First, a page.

Stop-start batsmen can't go on
Tim Nielsen addressed the media after the second day's play in Adelaide and declared Australia's bold intention to push for an innings victory. He might well have wished to retract those comments when Shane Watson fell to Sulieman Benn's second ball on Sunday - a dismissal that prompted a chain of events that left Australia slumping from 0 for 174 overnight to all out for 439. But the fault for Australia's 12-run first-innings deficit was hardly that of the coach.
Instead, it was the batsmen's failure to capitalise on starts that ensured West Indies gained a lead after the opening innings for the first time on Australian soil in 12 years. In what is fast developing into a worrying trend, only one of the last 12 Australian batsmen to have passed 50 has gone on to reach triple figures. Nine of those half-centuries have been scored in the opening two Tests against West Indies but, as yet, no one has bettered Shane Watson's 96 in Adelaide.
Certainly, much of the credit for this belongs to West Indies, whose bowlers have shown levels of discipline and consistency at the Gabba and Adelaide Oval their batsmen have yet to match. The towering Sulieman Benn was always going to prove a handful out of the footmarks on a hard, turning Adelaide wicket, while the pace and unrelenting accuracy of Kemar Roach have proven a constant menace.
But disciplined West Indian bowling is not the only factor behind Australia's century drought. Whether it is lack of focus and application at crucial junctures, big-game pressure or technical deficiencies, Nielsen will be most keen to find the source of the issue before England's arrival in 10 months. That so many of Australia's batsmen are reaching 50 indicates form is not the issue, but their inability to assert themselves thereafter is posing problems for the coach.
The last Australian batsman to post triple figures was Michael Hussey, whose fighting 121 at The Oval in August may have saved his Test career but not the Ashes. Speaking after the third day in Adelaide, Hussey played down the significance of the team's lack of recent Test centuries.
"We had some good partnerships but we couldn't quite break through that barrier and go on and get a really huge partnership and get ourselves into a real position of strength," Hussey said after being dismissed by Roach for 41. "It's often the case here in Adelaide, you can find it difficult to get some real scoring momentum going and then if you do lose a couple of wickets suddenly the fielding team have the momentum.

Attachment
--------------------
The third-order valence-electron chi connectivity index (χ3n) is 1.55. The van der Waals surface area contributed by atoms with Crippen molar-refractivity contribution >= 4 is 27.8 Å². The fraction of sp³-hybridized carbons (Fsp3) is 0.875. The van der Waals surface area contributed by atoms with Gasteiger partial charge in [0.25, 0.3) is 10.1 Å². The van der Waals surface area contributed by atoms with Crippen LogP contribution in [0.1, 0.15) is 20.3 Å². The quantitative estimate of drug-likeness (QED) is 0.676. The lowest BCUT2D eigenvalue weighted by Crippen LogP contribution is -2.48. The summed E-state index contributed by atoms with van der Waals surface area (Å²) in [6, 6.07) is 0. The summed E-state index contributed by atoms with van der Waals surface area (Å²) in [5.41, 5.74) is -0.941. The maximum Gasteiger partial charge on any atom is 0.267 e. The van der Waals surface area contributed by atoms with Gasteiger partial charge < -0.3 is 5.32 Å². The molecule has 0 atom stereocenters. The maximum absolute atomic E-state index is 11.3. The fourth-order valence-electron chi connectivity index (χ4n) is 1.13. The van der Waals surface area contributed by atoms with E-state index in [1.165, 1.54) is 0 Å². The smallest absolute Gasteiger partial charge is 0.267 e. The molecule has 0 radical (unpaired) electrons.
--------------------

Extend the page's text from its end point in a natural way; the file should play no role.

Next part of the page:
"It would have been nice to go on but it wasn't actually easy out there. It was quite hard work. You make one mistake and unfortunately you're on your way. It's certainly the goal of the team to go on from good starts but I don't think we should make an issue of it because if you start making an issue of getting to 40s, 50s, 60s, 70s, then you start tensing up at those times when you still need to keep playing your natural game. Hopefully we'll turn those starts into big scores soon in the future."
One of the cornerstones of Australia's decade of success from the mid-1990s was the ability of their batsmen to convert starts into imposing totals. Steve Waugh was among those to speak of the mental discipline required to push through the 50s and beyond, but such powers of concentration have eluded the Australians of late.
Simon Katich and Ricky Ponting have surpassed 50 a combined five times in Australia's last three Tests, but have lost their wickets to rash strokes on more than one occasion. Michael Clarke added his name to the list when he fell to Benn for 71 on Sunday, prompting the Bajan spinner to wonder aloud as to the reasons behind Australia's lack of converted centuries.
"The pitches that we've played on so far at Brisbane and here have been good," Benn said. "Even I have got starts on them so I can't see it being that hard to get starts for anyone. I guess if you keep plugging away and bowling hard and be patient you can get some results as a bowler."
Alex Brown is deputy editor of Cricinfo